Recently, Florida’s Fourth District Court of Appeals reversed a First Party Bad Faith verdict and judgment. In United Automobile Insurance Company v. Colon, Ms. Colon sued her PIP insurer for bad faith claims handling in failing to pay her doctors under her PIP policy. Although she disclaimed any non-economic damages for emotional distress, the insured claimed that the carrier’s failure to pay PIP benefits caused her problems with doctors who refused to compromise the amount of her bills or render further medical services. However, the insured offered no particular amount of damages related to the problems she had with her providers. The jury returned a general verdict for bad faith damages of $60,000.

The 4th DCA noted that "[i]t has long been accepted in Florida that a party claiming economic losses must produce evidence justifying a definite amount…. Economic damages may not be founded on jury speculation or guesswork and must rest on some reasonable factual basis." The DCA then held that: "As the background shows, plaintiff offered no evidence on which to justify any amount of economic damages resulting from the carrier’s bad faith conduct. Because of the lack of such evidence, the carrier is entitled to judgment in its favor on plaintiff’s claim for bad faith damages."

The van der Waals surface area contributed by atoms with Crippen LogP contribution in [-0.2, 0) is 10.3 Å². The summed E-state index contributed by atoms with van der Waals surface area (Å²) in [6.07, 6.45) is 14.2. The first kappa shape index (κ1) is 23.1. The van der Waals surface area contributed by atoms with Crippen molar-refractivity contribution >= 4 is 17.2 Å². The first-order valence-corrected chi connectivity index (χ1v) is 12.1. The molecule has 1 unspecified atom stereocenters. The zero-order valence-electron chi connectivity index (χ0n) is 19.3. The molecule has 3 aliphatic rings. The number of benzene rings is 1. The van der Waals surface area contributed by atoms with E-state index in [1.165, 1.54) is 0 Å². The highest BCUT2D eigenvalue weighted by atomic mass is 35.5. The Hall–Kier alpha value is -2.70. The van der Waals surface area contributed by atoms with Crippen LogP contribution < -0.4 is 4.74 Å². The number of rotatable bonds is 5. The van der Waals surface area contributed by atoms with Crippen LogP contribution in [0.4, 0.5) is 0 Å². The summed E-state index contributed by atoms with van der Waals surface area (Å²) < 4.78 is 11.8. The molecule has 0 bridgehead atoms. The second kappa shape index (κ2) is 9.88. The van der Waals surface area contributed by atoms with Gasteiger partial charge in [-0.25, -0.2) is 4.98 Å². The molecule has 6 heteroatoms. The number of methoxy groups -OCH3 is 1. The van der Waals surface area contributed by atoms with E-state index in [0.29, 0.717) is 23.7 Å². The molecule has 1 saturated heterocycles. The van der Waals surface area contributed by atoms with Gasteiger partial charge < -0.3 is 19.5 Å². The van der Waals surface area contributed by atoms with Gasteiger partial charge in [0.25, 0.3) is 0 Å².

While I don’t know from the facts of this case whether the plaintiff could have done so, this case points out the necessity to prove up economic damages in a first party bad faith case. Economic damages in a case such as Colon might include impairment of credit which can be proved up by expert testimony. A plaintiff in a first party bad faith action may also be entitled to non-economic damages, even in the absence of economic damages. 

The insurance company’s agent is a fiduciary to the insured.  An insured pursuing a first party bad faith claim should always evaluate the propriety of adding a claim for the agent’s breach of fiduciary duty.  The elements of a claim for breach of fiduciary duty are: the existence of a fiduciary duty, and the breach of that duty such that it is the proximate cause of the plaintiff’s damages.  In Gracey v. Eaker, 837 So. 2d 348, 353 (Fla. 2002)., the Florida Supreme Court held that the victim of a breach of fiduciary duty is entitled to non-economic damages, even in the absence of economic damages.